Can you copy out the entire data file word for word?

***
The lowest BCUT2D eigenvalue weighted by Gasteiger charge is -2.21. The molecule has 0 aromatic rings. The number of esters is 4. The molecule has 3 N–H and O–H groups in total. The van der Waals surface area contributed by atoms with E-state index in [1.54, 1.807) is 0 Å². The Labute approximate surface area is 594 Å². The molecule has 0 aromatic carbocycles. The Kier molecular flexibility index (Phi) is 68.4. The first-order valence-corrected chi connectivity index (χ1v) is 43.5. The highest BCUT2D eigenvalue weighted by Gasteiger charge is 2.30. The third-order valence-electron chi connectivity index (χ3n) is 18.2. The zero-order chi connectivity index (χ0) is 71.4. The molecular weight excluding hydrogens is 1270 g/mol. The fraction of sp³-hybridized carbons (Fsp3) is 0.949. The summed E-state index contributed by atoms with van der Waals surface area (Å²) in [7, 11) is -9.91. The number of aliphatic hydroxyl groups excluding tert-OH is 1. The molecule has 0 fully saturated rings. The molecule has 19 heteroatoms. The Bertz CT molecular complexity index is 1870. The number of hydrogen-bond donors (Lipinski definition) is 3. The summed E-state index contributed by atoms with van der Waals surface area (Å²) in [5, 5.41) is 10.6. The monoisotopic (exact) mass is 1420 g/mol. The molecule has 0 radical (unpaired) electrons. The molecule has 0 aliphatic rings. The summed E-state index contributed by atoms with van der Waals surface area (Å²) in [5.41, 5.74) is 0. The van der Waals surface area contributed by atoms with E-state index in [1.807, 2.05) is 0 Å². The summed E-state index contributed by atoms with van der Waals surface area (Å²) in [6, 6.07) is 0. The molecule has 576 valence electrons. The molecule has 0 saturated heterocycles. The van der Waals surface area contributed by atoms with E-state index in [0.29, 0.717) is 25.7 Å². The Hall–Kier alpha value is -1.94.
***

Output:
The lowest BCUT2D eigenvalue weighted by Gasteiger charge is -2.21. The molecule has 0 aromatic rings. The number of esters is 4. The molecule has 3 N–H and O–H groups in total. The van der Waals surface area contributed by atoms with E-state index in [1.54, 1.807) is 0 Å². The Labute approximate surface area is 594 Å². The molecule has 0 aromatic carbocycles. The Kier molecular flexibility index (Phi) is 68.4. The first-order valence-corrected chi connectivity index (χ1v) is 43.5. The highest BCUT2D eigenvalue weighted by Gasteiger charge is 2.30. The third-order valence-electron chi connectivity index (χ3n) is 18.2. The zero-order chi connectivity index (χ0) is 71.4. The molecular weight excluding hydrogens is 1270 g/mol. The fraction of sp³-hybridized carbons (Fsp3) is 0.949. The summed E-state index contributed by atoms with van der Waals surface area (Å²) in [7, 11) is -9.91. The number of aliphatic hydroxyl groups excluding tert-OH is 1. The molecule has 0 fully saturated rings. The molecule has 19 heteroatoms. The Bertz CT molecular complexity index is 1870. The number of hydrogen-bond donors (Lipinski definition) is 3. The summed E-state index contributed by atoms with van der Waals surface area (Å²) in [5, 5.41) is 10.6. The monoisotopic (exact) mass is 1420 g/mol. The molecule has 0 radical (unpaired) electrons. The molecule has 0 aliphatic rings. The summed E-state index contributed by atoms with van der Waals surface area (Å²) in [5.41, 5.74) is 0. The van der Waals surface area contributed by atoms with E-state index in [1.807, 2.05) is 0 Å². The summed E-state index contributed by atoms with van der Waals surface area (Å²) in [6, 6.07) is 0. The molecule has 576 valence electrons. The molecule has 0 saturated heterocycles. The van der Waals surface area contributed by atoms with E-state index in [0.29, 0.717) is 25.7 Å². The Hall–Kier alpha value is -1.94.